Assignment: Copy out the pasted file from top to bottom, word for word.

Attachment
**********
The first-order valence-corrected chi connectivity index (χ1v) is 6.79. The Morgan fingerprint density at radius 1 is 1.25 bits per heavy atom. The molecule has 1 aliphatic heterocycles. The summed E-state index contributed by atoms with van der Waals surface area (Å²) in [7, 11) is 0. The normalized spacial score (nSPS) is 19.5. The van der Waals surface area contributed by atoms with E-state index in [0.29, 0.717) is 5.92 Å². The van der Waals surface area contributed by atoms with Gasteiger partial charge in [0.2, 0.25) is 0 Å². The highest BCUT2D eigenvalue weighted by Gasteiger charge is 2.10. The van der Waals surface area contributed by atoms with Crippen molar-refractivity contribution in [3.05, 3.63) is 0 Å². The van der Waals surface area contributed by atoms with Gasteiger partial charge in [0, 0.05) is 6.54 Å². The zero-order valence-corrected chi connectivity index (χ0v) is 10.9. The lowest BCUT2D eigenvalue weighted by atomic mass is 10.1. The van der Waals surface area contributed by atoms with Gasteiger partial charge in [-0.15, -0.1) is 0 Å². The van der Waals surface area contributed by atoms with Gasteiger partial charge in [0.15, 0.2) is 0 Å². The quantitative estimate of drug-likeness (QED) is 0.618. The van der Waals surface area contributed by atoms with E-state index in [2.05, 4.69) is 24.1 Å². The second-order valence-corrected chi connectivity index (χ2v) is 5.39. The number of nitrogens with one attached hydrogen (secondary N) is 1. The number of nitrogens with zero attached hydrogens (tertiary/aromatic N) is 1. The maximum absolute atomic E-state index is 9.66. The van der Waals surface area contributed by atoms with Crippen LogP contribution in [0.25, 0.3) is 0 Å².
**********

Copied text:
The first-order valence-corrected chi connectivity index (χ1v) is 6.79. The Morgan fingerprint density at radius 1 is 1.25 bits per heavy atom. The molecule has 1 aliphatic heterocycles. The summed E-state index contributed by atoms with van der Waals surface area (Å²) in [7, 11) is 0. The normalized spacial score (nSPS) is 19.5. The van der Waals surface area contributed by atoms with E-state index in [0.29, 0.717) is 5.92 Å². The van der Waals surface area contributed by atoms with Gasteiger partial charge in [0.2, 0.25) is 0 Å². The highest BCUT2D eigenvalue weighted by Gasteiger charge is 2.10. The van der Waals surface area contributed by atoms with Crippen molar-refractivity contribution in [3.05, 3.63) is 0 Å². The van der Waals surface area contributed by atoms with Gasteiger partial charge in [0, 0.05) is 6.54 Å². The zero-order valence-corrected chi connectivity index (χ0v) is 10.9. The lowest BCUT2D eigenvalue weighted by atomic mass is 10.1. The van der Waals surface area contributed by atoms with Gasteiger partial charge in [-0.15, -0.1) is 0 Å². The van der Waals surface area contributed by atoms with Gasteiger partial charge in [0.15, 0.2) is 0 Å². The quantitative estimate of drug-likeness (QED) is 0.618. The van der Waals surface area contributed by atoms with E-state index in [2.05, 4.69) is 24.1 Å². The second-order valence-corrected chi connectivity index (χ2v) is 5.39. The number of nitrogens with one attached hydrogen (secondary N) is 1. The number of nitrogens with zero attached hydrogens (tertiary/aromatic N) is 1. The maximum absolute atomic E-state index is 9.66. The van der Waals surface area contributed by atoms with Crippen LogP contribution in [0.25, 0.3) is 0 Å².